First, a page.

I can only agree with it 100 percent. I talked to 25 companies and senior management teams. Almost everyone said the same thing, but in other words: that their drivers did not consider it an advantage to be in a hotel. Of course, drivers want a secure parking place for their trucks. Of course, they want to have access to toilets and showers, places where you can prepare your food. However, they do not want to go to the hotel, located one kilometre from the site where the truck will park. I fully agree with this statement in this.

Does this mean that the EU is in favour of rules that are not justified in practice?

Exactly. This is the main criticism of the current proposals. At the same time, the ban on accommodation in a cabin is not a proposal, but a binding rule, only with the proviso that it cannot be comprehensively controlled because it is impossible to effectively manage trucks that spend the night in car parks along the highway. Where, out of 200 vehicles, 180 drivers stand legally and make a night break or a shortened 12-hour weekend break in the cabin, it is challenging to determine those 10 or 20 who should be in the hotel.

Has Brussels surpassed this topic?

You can say that.

Okay, then who will benefit from this change of regulations?

Some companies, that I have called “defensive”, who have problems competing with foreign drivers will be satisfied for now. Joy will not last long because it will have a very negative impact on the entire economy – industry, trade, consumers.

Another effect would be that very quickly the level of wages for all European drivers would have to be adjusted to the highest standard. I can’t imagine what that means, say for a Bulgarian driver. On the one hand, he would be happy if he earned 30-50 percent more than his salary now. From the Bulgarian point of view, that is very high pay. On the other hand, he would have to decide to move, move his family and integrate into a completely different world. Or – as previously mentioned – he will have to live in two different locations, which will probably be the choice of the majority.

These are problematic issues and the consequences are little considered. According to my estimates, there are about 500,000 driver jobs in Central and Western Europe, which are currently filled by drivers from Eastern Europe. If you cut off these drivers’ access to Central and Western Europe, you will lose your potentiality. It will hurt the economy. So we must find a way to involve drivers from Eastern Europe and Southern Europe following the law and of course, in a socially responsible way.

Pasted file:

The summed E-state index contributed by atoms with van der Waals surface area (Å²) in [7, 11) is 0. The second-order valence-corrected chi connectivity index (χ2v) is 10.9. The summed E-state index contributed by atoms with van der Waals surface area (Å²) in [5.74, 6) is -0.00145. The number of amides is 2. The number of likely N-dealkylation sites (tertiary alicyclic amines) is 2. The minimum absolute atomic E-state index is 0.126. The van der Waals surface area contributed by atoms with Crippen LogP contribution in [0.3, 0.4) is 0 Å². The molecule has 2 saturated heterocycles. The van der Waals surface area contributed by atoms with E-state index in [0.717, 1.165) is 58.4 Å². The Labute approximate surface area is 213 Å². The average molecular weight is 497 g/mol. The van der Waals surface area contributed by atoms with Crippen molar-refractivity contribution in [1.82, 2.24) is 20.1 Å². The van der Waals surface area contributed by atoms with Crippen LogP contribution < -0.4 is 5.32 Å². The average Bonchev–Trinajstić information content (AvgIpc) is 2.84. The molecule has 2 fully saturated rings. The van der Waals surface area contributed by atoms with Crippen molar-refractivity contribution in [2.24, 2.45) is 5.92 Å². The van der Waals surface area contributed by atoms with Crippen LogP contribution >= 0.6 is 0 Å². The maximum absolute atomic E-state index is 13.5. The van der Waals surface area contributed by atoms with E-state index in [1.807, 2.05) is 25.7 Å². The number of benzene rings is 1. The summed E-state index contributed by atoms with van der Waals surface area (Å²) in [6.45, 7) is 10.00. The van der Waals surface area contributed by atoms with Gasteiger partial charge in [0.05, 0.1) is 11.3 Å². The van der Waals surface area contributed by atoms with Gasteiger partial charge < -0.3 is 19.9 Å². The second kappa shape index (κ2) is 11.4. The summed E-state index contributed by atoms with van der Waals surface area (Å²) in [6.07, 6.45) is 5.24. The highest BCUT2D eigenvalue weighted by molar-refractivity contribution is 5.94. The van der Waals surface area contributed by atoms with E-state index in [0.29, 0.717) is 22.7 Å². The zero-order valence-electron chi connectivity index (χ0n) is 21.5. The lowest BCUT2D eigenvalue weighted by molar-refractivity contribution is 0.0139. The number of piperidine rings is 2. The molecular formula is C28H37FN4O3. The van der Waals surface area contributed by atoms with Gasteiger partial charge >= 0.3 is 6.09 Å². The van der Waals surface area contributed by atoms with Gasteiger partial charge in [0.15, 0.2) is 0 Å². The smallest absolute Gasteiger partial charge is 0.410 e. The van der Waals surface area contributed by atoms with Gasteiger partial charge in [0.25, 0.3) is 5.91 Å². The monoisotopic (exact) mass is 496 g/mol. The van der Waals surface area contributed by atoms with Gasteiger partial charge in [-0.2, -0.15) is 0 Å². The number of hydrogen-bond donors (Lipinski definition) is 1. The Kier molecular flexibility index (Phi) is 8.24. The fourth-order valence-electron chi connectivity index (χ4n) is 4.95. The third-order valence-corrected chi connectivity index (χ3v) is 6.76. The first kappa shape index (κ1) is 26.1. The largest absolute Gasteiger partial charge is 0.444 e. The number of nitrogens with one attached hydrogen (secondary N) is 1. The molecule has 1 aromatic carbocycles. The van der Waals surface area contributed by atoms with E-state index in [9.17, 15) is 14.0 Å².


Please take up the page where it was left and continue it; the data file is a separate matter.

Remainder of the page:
In what direction should the reform go?

I believe that the strictest rules, such as the proposed return of drivers and vehicles to their place of residence, should be suspended for a more extended period or granted longer transition periods. Work intensively on infrastructure problems. You have to spend money and create more parking lots for trucks with good, suitable places and facilities for drivers while sleeping in the cabin so that it is not a problem.

Standardization of rules and uniform implementation in individual EU countries is also a critical issue. Since the EU is probably not able to do this today, it must increase its efforts to achieve this goal in at least three or five years.

Isn’t the time for such changes appropriate?

In particular, the idea of ​​introducing these principles in a year or two is not possible. It won’t work.

So when can we expect the rules to come into force when there is still so much controversy surrounding the topic?

I can only express my personal opinion. A lot depends on the European Parliament and the new European Commission. We’ll find out in a few weeks what priorities will be set. I hope and expect that some proposals from the last six months will have to be reviewed and that this will drag the process a year or two so that better and more sensible rules can gradually come into force. I think we are still talking about a trial for two to three years.

Photo: Trans.INFO